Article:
The lengthy cantilena with which the cello introduces the Andante cantabile is worthy of an echo in the piano and a slight elaboration before the tempo livens. Here, the piano introduces a new theme, which is developed and intensified in the strings. The music fairly explodes with tremolo chords in the strings, only gradually calming into a return the controlled mood of the opening. With a brash reprise of the cantilena, the movement finally winds down to a quiet close.
A Scherzo follows, and its playful wit seems to counterbalance the emotional concentration of the previous movement. Frühling seems to be taking the meaning of the Italian word scherzo (“joke”) literally, giving us a waltz parody. It is a theatrical-style waltz with an occasional “hoochy-koochy.” By contrast, the central section is smooth, darker, and more serious. The tricky main scherzo reprises to round out the movement.
The shadow of Brahms hangs heavily over the march-like opening theme of the Finale. Without warning, a brief fugato bursts out, providing a brief, exciting transition to the second theme. This is guided by a playful rhythm found alternately in piano and strings. Imperceptibly, Frühling slips into an extensive development of the first theme. Then, reprising the second theme, he drives to an exciting finish by bringing back the resolute first theme. In a faster tempo, this theme pounds its way to an insistent ending.
Brahms: Piano Quintet in F Minor, Op. 34
The [piano] quintet is beautiful beyond words. Anyone who did not know it in its earlier forms of string quintet and [two-] piano sonata would never believe that it was not originally thought out and designed for the present combination of instruments. You have turned a monotonous work . . . into a thing of great beauty, a masterpiece of chamber music, the like of which we have not seen since the year 1828.
(Clara Schumann to Johannes Brahms, 1864)
The year 1828, which Clara refers to, was not only the death date of Schubert but also the year in which he wrote his C Major String Quintet, a work, which stood as a spiritual guide to Brahms in his own early string quintet. However, Joachim had several criticisms of the work, and Brahms himself was not satisfied. So the composer re-cast it as a sonata for two pianos in which form it was performed in April 1863. Again, things were not quite right, and Brahms required little coaxing from Clara Schumann and conductor Hermann Levi to remodel the work once more, this time in its final form of a piano quintet. In 1865, Brahms put the finishing touches on what analyst Michael Musgrave has termed “a work of synthesis as well as of culmination.”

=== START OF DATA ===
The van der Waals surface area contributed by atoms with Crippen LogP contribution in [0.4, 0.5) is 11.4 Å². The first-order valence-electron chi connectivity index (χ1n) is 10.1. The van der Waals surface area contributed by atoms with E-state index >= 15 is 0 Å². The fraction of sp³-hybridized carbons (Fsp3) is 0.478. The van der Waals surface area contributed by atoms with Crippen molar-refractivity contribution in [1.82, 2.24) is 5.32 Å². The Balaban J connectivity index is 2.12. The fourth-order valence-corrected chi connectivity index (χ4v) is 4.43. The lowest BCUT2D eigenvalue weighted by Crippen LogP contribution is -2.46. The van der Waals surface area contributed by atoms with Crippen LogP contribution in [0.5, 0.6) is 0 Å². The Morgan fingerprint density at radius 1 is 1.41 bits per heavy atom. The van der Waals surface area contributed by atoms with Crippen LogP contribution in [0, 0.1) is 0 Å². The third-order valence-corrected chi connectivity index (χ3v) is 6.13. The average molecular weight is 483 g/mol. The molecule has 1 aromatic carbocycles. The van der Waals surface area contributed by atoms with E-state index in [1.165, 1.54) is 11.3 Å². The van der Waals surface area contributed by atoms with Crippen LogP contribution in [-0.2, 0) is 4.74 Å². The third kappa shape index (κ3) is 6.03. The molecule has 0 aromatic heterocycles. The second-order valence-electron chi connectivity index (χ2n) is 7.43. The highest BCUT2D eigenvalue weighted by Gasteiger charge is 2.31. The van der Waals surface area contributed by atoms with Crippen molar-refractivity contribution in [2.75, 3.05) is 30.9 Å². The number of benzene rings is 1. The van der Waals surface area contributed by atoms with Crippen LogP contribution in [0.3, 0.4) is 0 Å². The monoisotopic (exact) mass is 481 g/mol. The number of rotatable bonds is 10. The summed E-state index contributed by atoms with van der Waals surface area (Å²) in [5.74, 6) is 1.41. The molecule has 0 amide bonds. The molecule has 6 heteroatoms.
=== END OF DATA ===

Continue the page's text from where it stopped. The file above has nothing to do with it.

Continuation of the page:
The opening movement of the F-Minor Quintet contains a rich variety of themes — five in all. Interestingly, the second theme group, normally in major, begins in minor but smoothly moves to the major. The development progresses from a mood of solemnity to one of passion, and the recapitulation sheds some new light on the old themes.
In the tender Andante, the melody of the first section (in the piano in thirds) seems to be constantly unfolding. The central section is more contrapuntal, more symphonic in conception, and more daring in its harmonic shifts. With the return of the opening material, the strings carry more of the thematic weight, as a quasi-symphonic cooperation continues.
Following an introductory phrase, the Scherzo presents two heroic themes, one in 2/4 and the other in 6/8 time. Working out both of these gives this movement a special quality of tension. A smooth and rich (but rather brief) Trio leads to a literal repeat of the main Scherzo, ending somewhat unexpectedly on an inconclusive harmony.
Conclusiveness comes with the slow, introductory opening of the final movement. The main body of the movement is an original form based on classical sonata principals. Initially, the somewhat gipsy-styled first theme dissolves into an atmospheric transition that leads to a stormy second theme. Then, the themes return in order, but the first theme now carries the rhythm of a gavotte. The lengthy but clever Presto coda includes material from the first theme in the rhythmic guise of the second, creating a powerful ending climax.
Notes by Dr. Michael Fink 2017